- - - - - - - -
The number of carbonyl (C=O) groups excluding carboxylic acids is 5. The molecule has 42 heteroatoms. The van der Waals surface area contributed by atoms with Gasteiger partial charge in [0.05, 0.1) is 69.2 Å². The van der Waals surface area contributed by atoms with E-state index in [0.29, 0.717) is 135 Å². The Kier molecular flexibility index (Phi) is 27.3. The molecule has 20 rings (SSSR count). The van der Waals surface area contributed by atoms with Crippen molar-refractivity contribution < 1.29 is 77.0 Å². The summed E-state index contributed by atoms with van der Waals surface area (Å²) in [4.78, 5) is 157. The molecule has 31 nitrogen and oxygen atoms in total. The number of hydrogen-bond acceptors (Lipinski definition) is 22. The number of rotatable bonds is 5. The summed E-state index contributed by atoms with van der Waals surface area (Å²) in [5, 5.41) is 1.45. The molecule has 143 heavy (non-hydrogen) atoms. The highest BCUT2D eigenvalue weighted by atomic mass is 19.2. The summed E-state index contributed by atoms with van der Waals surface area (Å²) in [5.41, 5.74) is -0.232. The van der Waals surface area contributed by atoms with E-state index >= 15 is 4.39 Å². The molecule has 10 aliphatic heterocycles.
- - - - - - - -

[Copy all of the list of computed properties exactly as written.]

The number of carbonyl (C=O) groups excluding carboxylic acids is 5. The molecule has 42 heteroatoms. The van der Waals surface area contributed by atoms with Gasteiger partial charge in [0.05, 0.1) is 69.2 Å². The van der Waals surface area contributed by atoms with E-state index in [0.29, 0.717) is 135 Å². The Kier molecular flexibility index (Phi) is 27.3. The molecule has 20 rings (SSSR count). The van der Waals surface area contributed by atoms with Crippen molar-refractivity contribution < 1.29 is 77.0 Å². The summed E-state index contributed by atoms with van der Waals surface area (Å²) in [4.78, 5) is 157. The molecule has 31 nitrogen and oxygen atoms in total. The number of hydrogen-bond acceptors (Lipinski definition) is 22. The number of rotatable bonds is 5. The summed E-state index contributed by atoms with van der Waals surface area (Å²) in [5, 5.41) is 1.45. The molecule has 143 heavy (non-hydrogen) atoms. The highest BCUT2D eigenvalue weighted by atomic mass is 19.2. The summed E-state index contributed by atoms with van der Waals surface area (Å²) in [5.41, 5.74) is -0.232. The van der Waals surface area contributed by atoms with E-state index >= 15 is 4.39 Å². The molecule has 10 aliphatic heterocycles.